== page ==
Wesleyan University will resume normal operations today, after a tense day in which most activities were called off after police found journals of a man suspected of murdering a student on Wednesday, and the suspect's writings indicated that he wanted to kill other students, especially Jewish students. The university issued security alerts to those on the campus, and informed students when the suspect turned himself in to police in a nearby town late Thursday. Wesleyan is providing counseling services and also pledging flexibility on final exams and academic work, given that students' lives were interrupted by the tragedy of a fellow student's murder and then considerable campus fear as they were finishing up a semester's work. An article in The New York Times explores how the suspect, Stephen Morgan, met his victim, Johanna Justin-Jinich, two years ago when both were enrolled in a summer program at New York University. At the time, she reported that he made harassing calls and sent her harassing e-mail messages.
A federal grand jury has indicted two Detroit businessmen and six former University of Toledo athletes on charges of point-shaving and related offenses, The Toledo Blade reported. The incidents involved both football and basketball games, and the point-shaving is alleged to have been motivated by gambling. Lloyd Jacobs, president of the university, noted in a letter to students and faculty members that many reforms have been instituted to the athletics program. "Let me say from the beginning that we take this matter seriously, however we also consider it past history," he said. "We will continue to cooperate fully with all law enforcement agencies. Working together, it is my hope that this matter can be resolved quickly and justly for all parties involved.”
The Modern Language Association is sending a letter to all English and foreign language department chairs urging them to organize discussions and activism to draw attention to the treatment of adjuncts. The letter follows on both reports and policy positions issued by the MLA, and urges discussions with department members and administrators, publicizing "best practices" on the use of non-tenure-track faculty members (including minimum per course payments), urging the conversion of part-time positions to full-time and so forth. The letter also urges chairs to raise these issues when they sit on external review panels on other campuses. "Especially in these difficult economic times, we must vigorously make the case for the relevance of an excellent humanities education," the letter says. "Students need to be multiply literate, flexible, keen in their interpretive capacities, and prepared to change career direction several times over the course of their working lives. They deserve well-trained and adequately paid faculty members who, working under good conditions, are committed to teaching and learning, have time to prepare classes and provide adequate feedback to students, and have opportunities and support for professional development and advancement. Those students are our future. And those who stand before them in the classroom are our future as well."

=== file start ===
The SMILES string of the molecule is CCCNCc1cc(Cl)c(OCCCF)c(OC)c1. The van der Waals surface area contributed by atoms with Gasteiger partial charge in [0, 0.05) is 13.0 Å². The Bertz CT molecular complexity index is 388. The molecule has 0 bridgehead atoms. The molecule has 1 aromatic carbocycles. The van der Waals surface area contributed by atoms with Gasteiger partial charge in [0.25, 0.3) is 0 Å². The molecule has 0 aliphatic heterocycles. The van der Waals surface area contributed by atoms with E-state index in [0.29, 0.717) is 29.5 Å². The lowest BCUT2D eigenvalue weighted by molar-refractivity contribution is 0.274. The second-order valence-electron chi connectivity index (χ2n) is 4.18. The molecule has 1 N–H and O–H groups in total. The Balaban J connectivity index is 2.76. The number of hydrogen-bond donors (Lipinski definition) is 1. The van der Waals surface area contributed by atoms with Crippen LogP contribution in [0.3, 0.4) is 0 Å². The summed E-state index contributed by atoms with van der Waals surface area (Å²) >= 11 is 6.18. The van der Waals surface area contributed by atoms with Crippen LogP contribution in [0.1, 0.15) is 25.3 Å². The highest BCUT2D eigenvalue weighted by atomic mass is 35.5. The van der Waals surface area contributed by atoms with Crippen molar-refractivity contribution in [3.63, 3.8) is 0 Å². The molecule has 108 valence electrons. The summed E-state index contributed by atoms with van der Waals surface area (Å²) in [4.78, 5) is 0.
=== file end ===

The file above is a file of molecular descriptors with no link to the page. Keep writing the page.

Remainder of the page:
A local district attorney raided offices at the City College of San Francisco Wednesday seeking evidence that college officials illegally spent public funds on donations to campaigns on behalf of bond measures that helped the college, The San Francisco Chronicle reported. The search warrants show that the investigators are looking closely at the actions of Philip Day, who was chancellor of the college at the time of the alleged donations and who is now part of the Washington higher education lobbying world as president of National Association of Student Financial Aid Administrators. Day and the college have denied wrongdoing.
A Wesleyan University student was shot and killed Wednesday while working at a cafe. The university issued a series of security alerts and asked students to abandon plans to hold a vigil in the student's memory. "There is no reason to believe that the perpetrator of the shooting earlier today is on or near the campus, but we believe that the Wesleyan community could possibly be at risk. We realize that some students want to come together tonight to console each other, but such gatherings are not advisable at this time," said the statement. Claire Potter, a professor of history and American studies at Wesleyan, wrote at her blog, Tenured Radical, about the experience of being on the campus Wednesday as the events transpired.